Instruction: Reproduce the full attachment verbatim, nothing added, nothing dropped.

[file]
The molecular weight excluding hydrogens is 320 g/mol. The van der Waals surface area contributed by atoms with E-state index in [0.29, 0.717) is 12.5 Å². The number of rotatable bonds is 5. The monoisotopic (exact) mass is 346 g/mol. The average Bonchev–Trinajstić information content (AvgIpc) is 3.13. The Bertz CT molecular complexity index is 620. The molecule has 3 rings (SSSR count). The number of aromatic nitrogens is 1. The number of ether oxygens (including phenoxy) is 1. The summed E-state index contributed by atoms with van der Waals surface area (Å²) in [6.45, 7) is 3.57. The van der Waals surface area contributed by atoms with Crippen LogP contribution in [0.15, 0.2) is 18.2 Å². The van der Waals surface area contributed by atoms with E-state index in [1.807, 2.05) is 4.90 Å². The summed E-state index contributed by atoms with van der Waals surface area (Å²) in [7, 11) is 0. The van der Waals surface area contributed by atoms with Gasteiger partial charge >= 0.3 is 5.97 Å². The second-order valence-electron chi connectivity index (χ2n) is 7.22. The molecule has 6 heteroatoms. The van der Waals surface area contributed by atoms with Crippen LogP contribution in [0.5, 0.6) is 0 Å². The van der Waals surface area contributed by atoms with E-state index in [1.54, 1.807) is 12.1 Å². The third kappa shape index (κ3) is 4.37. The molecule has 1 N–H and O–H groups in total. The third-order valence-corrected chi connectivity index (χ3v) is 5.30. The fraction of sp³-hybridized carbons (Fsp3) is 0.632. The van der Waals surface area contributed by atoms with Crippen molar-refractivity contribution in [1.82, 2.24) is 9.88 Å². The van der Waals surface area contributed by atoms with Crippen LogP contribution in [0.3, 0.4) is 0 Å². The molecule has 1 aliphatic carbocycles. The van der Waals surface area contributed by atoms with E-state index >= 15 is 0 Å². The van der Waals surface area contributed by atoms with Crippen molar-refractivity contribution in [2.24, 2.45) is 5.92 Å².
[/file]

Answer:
The molecular weight excluding hydrogens is 320 g/mol. The van der Waals surface area contributed by atoms with E-state index in [0.29, 0.717) is 12.5 Å². The number of rotatable bonds is 5. The monoisotopic (exact) mass is 346 g/mol. The average Bonchev–Trinajstić information content (AvgIpc) is 3.13. The Bertz CT molecular complexity index is 620. The molecule has 3 rings (SSSR count). The number of aromatic nitrogens is 1. The number of ether oxygens (including phenoxy) is 1. The summed E-state index contributed by atoms with van der Waals surface area (Å²) in [6.45, 7) is 3.57. The van der Waals surface area contributed by atoms with Crippen LogP contribution in [0.15, 0.2) is 18.2 Å². The van der Waals surface area contributed by atoms with E-state index in [1.807, 2.05) is 4.90 Å². The summed E-state index contributed by atoms with van der Waals surface area (Å²) in [7, 11) is 0. The van der Waals surface area contributed by atoms with Gasteiger partial charge >= 0.3 is 5.97 Å². The second-order valence-electron chi connectivity index (χ2n) is 7.22. The molecule has 6 heteroatoms. The van der Waals surface area contributed by atoms with Crippen LogP contribution in [0.5, 0.6) is 0 Å². The van der Waals surface area contributed by atoms with E-state index in [1.54, 1.807) is 12.1 Å². The third kappa shape index (κ3) is 4.37. The molecule has 1 N–H and O–H groups in total. The third-order valence-corrected chi connectivity index (χ3v) is 5.30. The fraction of sp³-hybridized carbons (Fsp3) is 0.632. The van der Waals surface area contributed by atoms with Crippen molar-refractivity contribution in [1.82, 2.24) is 9.88 Å². The van der Waals surface area contributed by atoms with Crippen LogP contribution in [0.3, 0.4) is 0 Å². The molecule has 1 aliphatic carbocycles. The van der Waals surface area contributed by atoms with E-state index >= 15 is 0 Å². The van der Waals surface area contributed by atoms with Crippen molar-refractivity contribution in [2.24, 2.45) is 5.92 Å².